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Journal Article


Honkanen K, Honkanen R, Heikkinen L, Kroger H, Saarikoski S. Am. J. Epidemiol. 1999; 150(5): 511-516.


Department of Obstetrics and Gynecology, Kuopio University Hospital, Finland.


(Copyright © 1999, Oxford University Press)






The validity of self-report of fractures in postal inquiry among perimenopausal women was evaluated. Self-reports of fractures in the 1989 baseline postal inquiry data of the Kuopio Osteoporosis Risk Factor and Prevention Study (OSTPRE) were compared with information in patient records. The study population consisted of 373 women who reported fractures sustained during the last 10 years and 200 randomly selected women who did not report fractures from a population base of 2,007 women aged 47-56 years. Self-report as a screening test for fracture was evaluated in the total sample of 2,007 women by estimating the number of false negative reports in all the women who did not report a fracture with the information on these 200 women. Of the self-reports of fractures, 84% proved to be true fractures, 12% soft tissue injuries, and the rest either self-diagnoses or misnomers. Self-report of wrist fracture was more accurate (95%). The sensitivity of self-report to detect fracture was 78% for all fractures and 95% for wrist fracture, while the respective specificities were 96 and 99%. Self-report is a relatively accurate way to obtain information about past major fractures in perimenopausal women. However, it is rather insensitive in the detection of minor fractures, if the reporting period is several years.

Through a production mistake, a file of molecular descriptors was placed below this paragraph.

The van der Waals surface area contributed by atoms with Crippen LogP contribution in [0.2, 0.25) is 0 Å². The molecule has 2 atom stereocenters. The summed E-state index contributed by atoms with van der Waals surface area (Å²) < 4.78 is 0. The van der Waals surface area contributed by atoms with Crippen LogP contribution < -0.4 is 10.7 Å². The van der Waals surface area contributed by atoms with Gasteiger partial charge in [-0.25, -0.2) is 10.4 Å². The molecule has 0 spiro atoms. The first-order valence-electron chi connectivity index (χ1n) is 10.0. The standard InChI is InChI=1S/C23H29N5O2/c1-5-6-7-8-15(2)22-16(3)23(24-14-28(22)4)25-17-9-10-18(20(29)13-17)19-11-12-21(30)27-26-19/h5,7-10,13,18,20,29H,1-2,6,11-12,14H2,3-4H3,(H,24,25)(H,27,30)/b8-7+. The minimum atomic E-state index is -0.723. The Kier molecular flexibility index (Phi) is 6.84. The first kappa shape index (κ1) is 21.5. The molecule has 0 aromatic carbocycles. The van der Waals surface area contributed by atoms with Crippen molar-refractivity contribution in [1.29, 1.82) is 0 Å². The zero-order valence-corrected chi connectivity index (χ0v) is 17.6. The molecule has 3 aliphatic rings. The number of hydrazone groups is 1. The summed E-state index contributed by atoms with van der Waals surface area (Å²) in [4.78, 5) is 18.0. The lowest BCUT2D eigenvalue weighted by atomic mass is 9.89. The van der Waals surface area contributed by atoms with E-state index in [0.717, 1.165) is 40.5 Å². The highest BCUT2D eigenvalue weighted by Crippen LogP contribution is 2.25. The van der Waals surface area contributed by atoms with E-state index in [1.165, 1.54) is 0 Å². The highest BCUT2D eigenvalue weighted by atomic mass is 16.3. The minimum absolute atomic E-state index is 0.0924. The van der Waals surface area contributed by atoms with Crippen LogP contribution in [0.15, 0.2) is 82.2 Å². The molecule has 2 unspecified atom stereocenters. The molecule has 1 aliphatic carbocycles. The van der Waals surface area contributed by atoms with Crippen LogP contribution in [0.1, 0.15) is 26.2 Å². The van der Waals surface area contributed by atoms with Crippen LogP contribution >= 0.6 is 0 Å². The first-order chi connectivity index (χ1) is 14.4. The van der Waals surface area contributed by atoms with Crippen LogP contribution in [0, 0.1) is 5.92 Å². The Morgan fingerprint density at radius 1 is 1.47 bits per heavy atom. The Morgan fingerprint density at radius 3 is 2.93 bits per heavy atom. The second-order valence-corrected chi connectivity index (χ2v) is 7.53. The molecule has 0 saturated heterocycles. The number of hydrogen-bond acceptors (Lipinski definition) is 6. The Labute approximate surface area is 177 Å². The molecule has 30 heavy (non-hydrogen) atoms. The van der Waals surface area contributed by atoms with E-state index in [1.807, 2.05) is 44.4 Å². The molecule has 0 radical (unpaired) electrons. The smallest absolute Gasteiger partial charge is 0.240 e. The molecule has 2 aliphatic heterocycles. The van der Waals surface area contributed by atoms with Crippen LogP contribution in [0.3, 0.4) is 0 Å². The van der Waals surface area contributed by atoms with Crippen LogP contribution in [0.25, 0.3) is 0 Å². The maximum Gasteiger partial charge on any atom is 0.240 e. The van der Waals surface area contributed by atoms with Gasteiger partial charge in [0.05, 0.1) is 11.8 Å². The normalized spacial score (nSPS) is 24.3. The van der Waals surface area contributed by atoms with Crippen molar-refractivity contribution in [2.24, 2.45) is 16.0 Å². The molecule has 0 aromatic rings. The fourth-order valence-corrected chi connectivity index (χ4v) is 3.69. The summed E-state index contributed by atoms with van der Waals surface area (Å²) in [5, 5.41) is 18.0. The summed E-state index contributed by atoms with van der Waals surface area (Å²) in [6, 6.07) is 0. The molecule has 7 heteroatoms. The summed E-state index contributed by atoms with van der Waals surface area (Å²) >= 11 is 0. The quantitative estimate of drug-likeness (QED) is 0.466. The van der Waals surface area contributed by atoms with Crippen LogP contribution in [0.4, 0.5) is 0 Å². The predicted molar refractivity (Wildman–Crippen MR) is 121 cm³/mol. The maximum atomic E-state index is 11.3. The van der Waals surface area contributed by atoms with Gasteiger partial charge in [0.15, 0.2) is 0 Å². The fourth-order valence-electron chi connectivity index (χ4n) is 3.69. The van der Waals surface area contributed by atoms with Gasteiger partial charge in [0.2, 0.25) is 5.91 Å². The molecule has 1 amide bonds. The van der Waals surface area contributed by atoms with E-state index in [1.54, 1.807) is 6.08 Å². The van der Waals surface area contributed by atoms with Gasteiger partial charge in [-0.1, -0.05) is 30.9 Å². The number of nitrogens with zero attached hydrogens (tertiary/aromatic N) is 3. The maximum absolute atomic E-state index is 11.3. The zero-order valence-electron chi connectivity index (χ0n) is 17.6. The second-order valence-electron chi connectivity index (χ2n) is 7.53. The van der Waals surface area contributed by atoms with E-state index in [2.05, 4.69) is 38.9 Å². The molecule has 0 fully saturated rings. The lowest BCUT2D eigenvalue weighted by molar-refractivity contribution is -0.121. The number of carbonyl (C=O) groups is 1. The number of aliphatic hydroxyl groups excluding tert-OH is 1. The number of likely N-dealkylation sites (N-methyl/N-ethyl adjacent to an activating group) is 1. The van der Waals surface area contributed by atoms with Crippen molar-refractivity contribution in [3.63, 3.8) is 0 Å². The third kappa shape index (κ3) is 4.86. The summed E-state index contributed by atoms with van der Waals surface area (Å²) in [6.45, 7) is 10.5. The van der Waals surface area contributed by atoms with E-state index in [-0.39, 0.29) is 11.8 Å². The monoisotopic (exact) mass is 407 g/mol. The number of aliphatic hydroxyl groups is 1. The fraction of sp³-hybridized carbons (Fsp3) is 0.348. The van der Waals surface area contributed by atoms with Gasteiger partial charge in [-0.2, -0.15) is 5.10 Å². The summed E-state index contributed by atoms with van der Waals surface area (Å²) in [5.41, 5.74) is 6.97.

Language: en


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